Friday, March 18, 2011

Does that mean what I think it means?

Where I work, nurses are still doing paper charting but our physicians have this charting system that, from what I can gather, has a series of generated normal responses they can select- charting by exception, basically- not a bad system. So one of the notes for disposition and discharge I always see says something like "discussed care with patient, patient was in good condition, discharge was given by RN, patient was ambulatory ", except I see this pretty frequently in fast track in notes for infants and I find it hilarious every time. I just have a picture in my head of an infant walking out of the ER with it's discharge papers like, great, otitis media, yeah. I'll go fill this Amoxicillin right now, thanks guys.
I'm curious, though, is ambulatory now some blanket term for not dying, doesn't need to be admitted or transferred, or are all our midlevels actually rocking so hard back there that they are not only treating the babies with nasal congestion, but are also teaching them to take their first steps out to the parking lot? I must know their secrets.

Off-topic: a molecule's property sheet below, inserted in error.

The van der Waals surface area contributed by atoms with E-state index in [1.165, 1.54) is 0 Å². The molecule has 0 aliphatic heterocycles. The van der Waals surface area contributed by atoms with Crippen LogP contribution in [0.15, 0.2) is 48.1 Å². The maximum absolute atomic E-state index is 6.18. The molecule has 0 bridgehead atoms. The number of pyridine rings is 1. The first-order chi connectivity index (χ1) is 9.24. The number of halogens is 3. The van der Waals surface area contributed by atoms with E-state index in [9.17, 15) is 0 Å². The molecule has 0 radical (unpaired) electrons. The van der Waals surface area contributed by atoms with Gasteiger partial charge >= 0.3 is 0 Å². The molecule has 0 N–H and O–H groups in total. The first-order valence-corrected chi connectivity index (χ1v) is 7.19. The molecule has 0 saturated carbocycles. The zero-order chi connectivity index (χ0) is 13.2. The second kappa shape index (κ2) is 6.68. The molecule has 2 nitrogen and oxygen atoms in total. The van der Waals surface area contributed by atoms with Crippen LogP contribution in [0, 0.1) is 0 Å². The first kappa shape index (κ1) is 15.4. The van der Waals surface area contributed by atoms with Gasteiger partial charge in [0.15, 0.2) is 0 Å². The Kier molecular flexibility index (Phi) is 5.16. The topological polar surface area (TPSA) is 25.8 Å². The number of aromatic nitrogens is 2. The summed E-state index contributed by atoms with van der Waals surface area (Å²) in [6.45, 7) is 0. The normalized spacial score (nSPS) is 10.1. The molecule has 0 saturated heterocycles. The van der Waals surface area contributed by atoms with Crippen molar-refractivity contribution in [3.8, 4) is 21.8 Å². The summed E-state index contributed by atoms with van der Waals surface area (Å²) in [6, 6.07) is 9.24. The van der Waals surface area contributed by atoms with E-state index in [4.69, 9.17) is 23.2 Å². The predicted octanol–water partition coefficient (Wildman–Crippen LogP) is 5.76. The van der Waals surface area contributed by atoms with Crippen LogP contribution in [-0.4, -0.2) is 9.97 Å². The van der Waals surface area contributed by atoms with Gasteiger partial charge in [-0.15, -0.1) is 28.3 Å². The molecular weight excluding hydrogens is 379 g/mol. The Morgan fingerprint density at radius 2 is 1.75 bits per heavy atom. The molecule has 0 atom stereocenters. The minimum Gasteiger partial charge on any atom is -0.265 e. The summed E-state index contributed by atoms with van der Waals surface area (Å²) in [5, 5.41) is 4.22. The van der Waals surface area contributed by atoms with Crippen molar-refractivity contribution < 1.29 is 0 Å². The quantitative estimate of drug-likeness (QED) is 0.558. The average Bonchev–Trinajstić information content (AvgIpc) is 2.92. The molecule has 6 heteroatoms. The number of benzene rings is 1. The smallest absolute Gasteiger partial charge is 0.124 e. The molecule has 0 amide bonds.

1. When you find out the secret...I'll buy you a beer so you can tell me too. I bet guinness would hold up well in the mail.

    My favorite is that when our docs sign up for a patient and go into the room, they can click on when their exam starts, and it reads "Exam started at 10:56. Have read and agreed with RN notes." Even when the RN in question has not yet stepped foot in the room.

  2. Those are some pretty impressive midlevels you've got there :)

  3. @shrtstormtrooper-pouring out some guinness for you right now, hommie. I would definitely, just once, chart the most ridiculous exam ever if my MDs did that. Multiple bleeding orifices? Check! Agonal breathing? You know it!
    @raquel-Indeed. I hope the word doesn't get out in the hood or we'll have even more patients.